The fact that younger, healthier consumers are more willing to switch health plans in response to a change in prices contributes to adverse selection against plans that are favored by higher-risk consumers. Adverse selection reduces efficiency by distorting the prices of competing plans and, in the extreme, driving certain options from the market. In both the UC and Harvard examples, this dynamic caused the most expensive plan available at each university to experience an "adverse selection death spiral" and to be priced out of the market. Cutler and Reber estimate that after two years, the efficiency loss from adverse selection in the Harvard program was roughly 2 percent of premiums.
These and other similar studies(3) tell a consistent story about the price sensitivity of active employees. Proponents of managed competition Medicare reform proposals point to these results and the experiences of other large employers to explain how such reforms would work. However, the extent to which these results generalize to elderly adults in the Medicare program is unclear. In particular, the switching costs that we show to be important for active employees are likely to be even larger for elderly Medicare beneficiaries. In a recent paper, I use administrative data from a different employer-sponsored health benefits program to estimate premium elasticities for Medicare-eligible retirees.(4) This employer's contribution to retiree coverage depends on when a person retired and her years of service at that date. Therefore, two otherwise similar individuals who retired at different points in time, or at the same time with different years of s ervice, face very different out-of-pocket premiums for the same menu of health insurance options. Because this price variation is uncorrelated with the features of those options, or other retiree characteristics, it can be used to obtain unbiased estimates of elasticity. The results indicate a negative and statistically significant effect of price on the choice of a health plan, albeit one that is slightly smaller than the results from the literature on active employees. While this is consistent with the hypothesis that older consumers are less price-sensitive than younger ones, the price effects are large enough to suggest that if Medicare went from a system of administered pricing to competitive bidding, health plans would face strong incentives to compete on price.
From a policy perspective, the "near elderly" adults -- that is, those between the ages of 55 and 64 -- constitute another important population. Because many firms have cut back on retiree health benefits, early retirees in this age group are especially at risk of being uninsured. Some recent policy proposals, such as allowing individuals under age 65 to buy into Medicare, would address this problem directly. Other proposals, such as tax credits for the purchase of non-group insurance, do not explicitly target the "near elderly" but would be especially relevant for this group. A key parameter for evaluating the cost of such proposals is the price elasticity of take-up.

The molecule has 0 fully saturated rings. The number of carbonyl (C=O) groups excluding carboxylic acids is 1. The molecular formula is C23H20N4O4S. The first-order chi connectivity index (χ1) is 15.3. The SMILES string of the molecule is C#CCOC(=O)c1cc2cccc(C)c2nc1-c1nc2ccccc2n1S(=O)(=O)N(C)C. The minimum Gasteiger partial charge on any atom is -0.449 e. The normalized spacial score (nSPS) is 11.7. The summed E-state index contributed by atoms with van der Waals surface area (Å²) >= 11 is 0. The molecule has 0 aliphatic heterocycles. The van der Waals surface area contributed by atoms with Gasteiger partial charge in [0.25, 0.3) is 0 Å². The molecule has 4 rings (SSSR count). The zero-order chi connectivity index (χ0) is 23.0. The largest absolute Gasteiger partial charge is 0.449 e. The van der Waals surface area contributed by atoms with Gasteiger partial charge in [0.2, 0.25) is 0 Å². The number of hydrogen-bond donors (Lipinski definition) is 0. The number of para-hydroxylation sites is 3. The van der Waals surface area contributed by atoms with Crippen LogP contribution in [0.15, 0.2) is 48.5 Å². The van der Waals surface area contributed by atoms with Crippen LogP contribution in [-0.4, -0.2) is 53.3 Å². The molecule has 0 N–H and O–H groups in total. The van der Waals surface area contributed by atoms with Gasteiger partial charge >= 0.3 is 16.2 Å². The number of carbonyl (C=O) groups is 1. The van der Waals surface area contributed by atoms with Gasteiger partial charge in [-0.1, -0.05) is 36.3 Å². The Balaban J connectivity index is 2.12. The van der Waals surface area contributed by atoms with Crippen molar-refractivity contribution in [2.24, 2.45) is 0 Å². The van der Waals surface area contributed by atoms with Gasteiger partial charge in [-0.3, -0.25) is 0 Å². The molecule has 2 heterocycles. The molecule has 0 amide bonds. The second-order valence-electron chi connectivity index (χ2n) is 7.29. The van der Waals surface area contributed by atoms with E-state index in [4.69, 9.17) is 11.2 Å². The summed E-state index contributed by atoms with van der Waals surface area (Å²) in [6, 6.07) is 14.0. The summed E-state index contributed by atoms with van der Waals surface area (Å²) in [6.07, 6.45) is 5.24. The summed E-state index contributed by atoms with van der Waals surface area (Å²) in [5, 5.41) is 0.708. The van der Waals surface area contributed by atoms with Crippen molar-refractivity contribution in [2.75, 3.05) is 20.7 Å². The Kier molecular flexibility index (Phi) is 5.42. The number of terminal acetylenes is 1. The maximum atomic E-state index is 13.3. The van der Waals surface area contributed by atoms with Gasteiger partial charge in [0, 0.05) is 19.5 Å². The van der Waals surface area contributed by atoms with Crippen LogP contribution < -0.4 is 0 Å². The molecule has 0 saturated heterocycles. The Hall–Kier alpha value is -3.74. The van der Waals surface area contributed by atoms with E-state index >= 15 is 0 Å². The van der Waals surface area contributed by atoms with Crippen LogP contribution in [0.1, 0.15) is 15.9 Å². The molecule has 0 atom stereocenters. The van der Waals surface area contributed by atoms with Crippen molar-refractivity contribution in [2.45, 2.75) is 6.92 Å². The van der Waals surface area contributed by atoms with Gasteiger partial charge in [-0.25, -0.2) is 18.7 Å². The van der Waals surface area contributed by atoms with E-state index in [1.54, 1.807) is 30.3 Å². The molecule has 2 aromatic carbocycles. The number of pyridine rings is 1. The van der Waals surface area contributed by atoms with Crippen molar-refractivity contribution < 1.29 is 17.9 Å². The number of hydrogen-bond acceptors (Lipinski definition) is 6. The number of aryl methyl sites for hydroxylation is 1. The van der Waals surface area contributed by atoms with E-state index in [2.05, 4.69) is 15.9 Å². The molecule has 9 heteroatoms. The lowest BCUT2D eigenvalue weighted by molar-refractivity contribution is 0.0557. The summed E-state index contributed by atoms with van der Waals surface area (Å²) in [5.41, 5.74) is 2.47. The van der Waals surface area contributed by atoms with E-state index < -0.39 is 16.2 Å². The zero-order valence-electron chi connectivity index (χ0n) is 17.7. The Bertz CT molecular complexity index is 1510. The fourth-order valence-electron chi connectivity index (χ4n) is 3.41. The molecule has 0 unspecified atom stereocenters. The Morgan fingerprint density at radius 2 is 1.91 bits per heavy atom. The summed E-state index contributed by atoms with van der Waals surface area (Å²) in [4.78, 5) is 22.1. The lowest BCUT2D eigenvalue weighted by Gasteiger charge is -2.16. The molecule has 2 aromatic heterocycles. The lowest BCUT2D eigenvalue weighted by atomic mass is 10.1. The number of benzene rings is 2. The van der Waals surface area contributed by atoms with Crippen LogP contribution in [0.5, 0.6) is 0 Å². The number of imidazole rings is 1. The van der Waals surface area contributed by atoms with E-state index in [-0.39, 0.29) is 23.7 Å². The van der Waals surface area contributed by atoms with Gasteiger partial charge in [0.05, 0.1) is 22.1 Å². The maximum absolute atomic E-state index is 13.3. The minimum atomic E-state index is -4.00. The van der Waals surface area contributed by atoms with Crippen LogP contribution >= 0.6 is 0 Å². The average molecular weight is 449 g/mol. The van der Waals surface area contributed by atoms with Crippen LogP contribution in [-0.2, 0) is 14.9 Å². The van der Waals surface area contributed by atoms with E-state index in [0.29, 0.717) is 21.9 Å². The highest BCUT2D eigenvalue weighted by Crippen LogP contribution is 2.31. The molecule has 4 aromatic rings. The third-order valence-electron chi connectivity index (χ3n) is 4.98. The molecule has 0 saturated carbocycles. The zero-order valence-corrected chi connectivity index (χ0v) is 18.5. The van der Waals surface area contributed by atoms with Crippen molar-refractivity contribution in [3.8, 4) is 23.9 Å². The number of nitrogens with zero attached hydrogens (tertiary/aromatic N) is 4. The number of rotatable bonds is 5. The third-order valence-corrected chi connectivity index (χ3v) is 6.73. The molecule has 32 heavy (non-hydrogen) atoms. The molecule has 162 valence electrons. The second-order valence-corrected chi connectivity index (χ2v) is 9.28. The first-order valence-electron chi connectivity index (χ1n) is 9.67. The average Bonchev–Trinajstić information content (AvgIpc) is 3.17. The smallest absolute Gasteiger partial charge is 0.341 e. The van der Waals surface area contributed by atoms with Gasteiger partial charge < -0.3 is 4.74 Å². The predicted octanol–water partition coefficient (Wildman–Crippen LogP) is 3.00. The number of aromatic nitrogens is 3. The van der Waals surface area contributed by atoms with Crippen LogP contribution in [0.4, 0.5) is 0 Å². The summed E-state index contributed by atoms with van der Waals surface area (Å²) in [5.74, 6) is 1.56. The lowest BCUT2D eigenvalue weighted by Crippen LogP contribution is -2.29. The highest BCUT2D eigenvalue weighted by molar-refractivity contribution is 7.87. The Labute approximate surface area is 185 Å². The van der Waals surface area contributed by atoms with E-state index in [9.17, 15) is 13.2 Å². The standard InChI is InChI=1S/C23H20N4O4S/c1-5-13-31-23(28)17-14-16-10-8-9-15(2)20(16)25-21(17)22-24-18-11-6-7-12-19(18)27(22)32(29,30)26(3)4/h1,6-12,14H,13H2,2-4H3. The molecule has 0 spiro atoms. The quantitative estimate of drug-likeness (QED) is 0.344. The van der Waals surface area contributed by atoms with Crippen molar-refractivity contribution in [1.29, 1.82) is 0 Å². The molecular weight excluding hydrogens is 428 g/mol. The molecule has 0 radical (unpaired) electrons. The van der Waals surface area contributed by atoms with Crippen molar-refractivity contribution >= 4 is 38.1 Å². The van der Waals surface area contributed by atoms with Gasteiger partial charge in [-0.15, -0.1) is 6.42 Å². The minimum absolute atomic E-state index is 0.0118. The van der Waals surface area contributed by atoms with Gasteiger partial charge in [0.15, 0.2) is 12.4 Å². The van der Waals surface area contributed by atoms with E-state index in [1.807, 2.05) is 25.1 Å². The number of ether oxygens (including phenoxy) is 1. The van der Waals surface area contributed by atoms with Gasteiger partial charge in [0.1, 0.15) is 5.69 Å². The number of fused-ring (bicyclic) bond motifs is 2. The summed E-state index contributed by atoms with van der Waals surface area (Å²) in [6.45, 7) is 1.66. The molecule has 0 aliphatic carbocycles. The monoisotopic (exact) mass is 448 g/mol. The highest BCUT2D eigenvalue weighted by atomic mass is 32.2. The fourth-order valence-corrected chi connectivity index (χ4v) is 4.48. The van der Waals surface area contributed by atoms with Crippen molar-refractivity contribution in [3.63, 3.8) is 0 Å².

Sabina Ohri and I(5) estimate the effect of out-of-pocket premiums on the decision by early retirees between the ages of 55 and 64 to take up insurance coverage offered by their former employer. The data are from the same employer-sponsored program I used to model the health plan choices of Medicare-eligible retirees. We find a statistically significant, but small effect of price. The range of our elasticity estimates, from -0.10 to -0.16, is consistent with other studies that use different types of data and different research designs.(6)
Does Limiting Insurers' Discretion Help Consumers in Insurance Markets?
One factor contributing to adverse selection in the UC and Harvard cases is that, in each system, premium contributions faced by employees and premium payments to plans were "community rated" -- that is, they did not vary with the risk characteristics of those being insured. As discussed earlier, one result is thus that the most generous plan faced an adverse selection death spiral.
The relationship between the way premiums are rated and risk selection is a major issue in the regulation of private insurance markets, particularly the small group market (typically defined as employer-sponsored groups of 50 or fewer employees) and the individual (or non-group) market. In the early 1990s, nearly every state enacted reforms that targeted insurers' underwriting practices that were seen as discriminating against high-risk groups. The most extreme type of regulation, "pure community rating," mandates that the same premium must be charged for a given plan to all subscribers, regardless of age, gender, or any other risk characteristic. A main goal of these new regulations was to increase coverage, although critics argued that by raising premiums for low risk groups the laws may have reduced coverage, inducing low-risk consumers to drop it.